Monday, September 27, 2010

Ye Olde Country Lanes

Welcome to the new Ye Olde series on the Laughing Songbird. I'm calling it a series because I plan on writing posts about many of the endearing and iconic elements that are associated with life in England. Don't get your hopes up too high though; while it is a series I can't promise any kind of regularity in the posts.

I begin today with Ye Olde Country Lanes, for I have a hate hate relationship with them. I have had several unsympathetic responses to some of my earlier posts about the horrors of driving in this country, so here I would like to provide photographic evidence of the perils that exist in real life on English roads on a daily basis.

Consider the photo below. At first glance it appears to be a lovely peaceful little road where there are bound to be serene spots to pull over and enjoy a picnic by a gurgling brook. While that assumption is 100% true, it is also a paved road of death. When approaching blind corners like these it is recommended that you go into the lowest gear possible and inch around the corner at no more than 1/2 mile per hour as you may very well encounter a tractor, an intoxicated farmer in a land rover, a little old lady who cannot physically stop or reverse her car, or worst of all; a foreign driver who doesn't realize cars might be coming in the opposite direction and therefore are driving at 70 mph admiring the scenery. If you have an accident on country lanes such as these it is automatically 50% your fault. No one can be bothered to figure out what really happened, it's simply split down the middle to save time. Best not to get in accidents.

Here you can see my arch nemesis, the dreaded tractor trailer combo. This beast does not reverse, even if another tractor trailer combo is coming in the opposite direction. In fact, that never happens because before they go out they send up smoke signals to alert other tractor drivers to stay off the road for the next 6.5 hours while they drive 2 miles up to the north fields. I heard somewhere that the last time two tractors met both drivers got out and walked away from them just like that, leaving time and rust to deal with the situation. No kidding. So it really stinks when you come upon one because you will be reversing for miles until you reach a lay-by. A lay-by is a passing point, scroll down to see one in real life.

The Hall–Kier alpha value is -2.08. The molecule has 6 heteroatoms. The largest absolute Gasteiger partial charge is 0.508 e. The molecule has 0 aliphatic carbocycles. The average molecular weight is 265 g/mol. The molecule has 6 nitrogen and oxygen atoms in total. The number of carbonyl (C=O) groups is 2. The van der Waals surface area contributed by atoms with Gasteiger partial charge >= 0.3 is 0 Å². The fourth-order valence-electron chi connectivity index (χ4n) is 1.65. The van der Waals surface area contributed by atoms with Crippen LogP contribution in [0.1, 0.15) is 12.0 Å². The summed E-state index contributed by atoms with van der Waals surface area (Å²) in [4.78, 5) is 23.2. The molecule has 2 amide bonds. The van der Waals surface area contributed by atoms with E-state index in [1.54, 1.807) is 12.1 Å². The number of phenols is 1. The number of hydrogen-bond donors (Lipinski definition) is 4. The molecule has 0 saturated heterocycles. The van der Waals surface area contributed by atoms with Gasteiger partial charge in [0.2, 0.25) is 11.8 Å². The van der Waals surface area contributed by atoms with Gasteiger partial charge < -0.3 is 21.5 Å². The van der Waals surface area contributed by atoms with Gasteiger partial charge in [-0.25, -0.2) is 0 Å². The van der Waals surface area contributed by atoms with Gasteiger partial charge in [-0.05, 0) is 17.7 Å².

You can pretty much see from this picture how much of the road my little tin can of a car takes up on its own. In the left of the picture is a lay-by. In fact, it is the same lay-by in which I stalled repeatedly in the days before my driving test. To read that story click here.
Below is another hedge lined country road. When they come along with giant beastly tanks to cut the hedges back you have to be careful because it is common to puncture your tires on thorns that have been cut from the hedges and left on the road. If that happens, send a smoke signal as some of these roads aren't driven down for days at a time.
Here is another one of my least favorite combos--the tractor with the thingy that cuts stuff on the back. The thingy that cuts stuff on the back has sharp prongs that stick out and are excellent car scratching mechanisms--you are pretty much guaranteed having to get a new paint job if you pass one of these puppies. As you can see from this picture, we came up to the tractor at an ideal time because it was able to pull into a lay-by and let us pass. And it was extra lucky because there was a gateway on our side of the road so we were able to pass and not have to get a new paint job. I live for magical situations like this.
Here is yet another hideous combo--the tractor with a trailer to carry an optional additional trailer. These are long and slow and are prone to not being able to make it around sharp corners. When that happens you better hope you have a packed lunch with you.
And here is one last photo illustrating the narrowness of these roads. I am super upset because I didn't get a picture of a tractor pulling a trailer loaded with hay bales. Those things are the size of two story houses and sway like a sail boat at sea during a mighty gale. I never got a picture of them because usually when I encounter them I have to reverse home and change my pants--there's no opportunity for picture taking.
**Disclaimer** All of these photos were taken by me while Sam was driving. I don't shoot and drive. Also, these were all taken on one 4 mile trip from our house to Sam's parents'.


  1. I admit I've never driven there but I do love those wonderful lanes with the hedgerows on both sides! That's part of what makes England England. You just have to be very "carefee" Mumsie

  2. oh my goodness! My old suburban would never be able to navigate those lanes! THey give my claustrophobia just looking at them! My hat's off to you, brave sojourner! Aunt Janet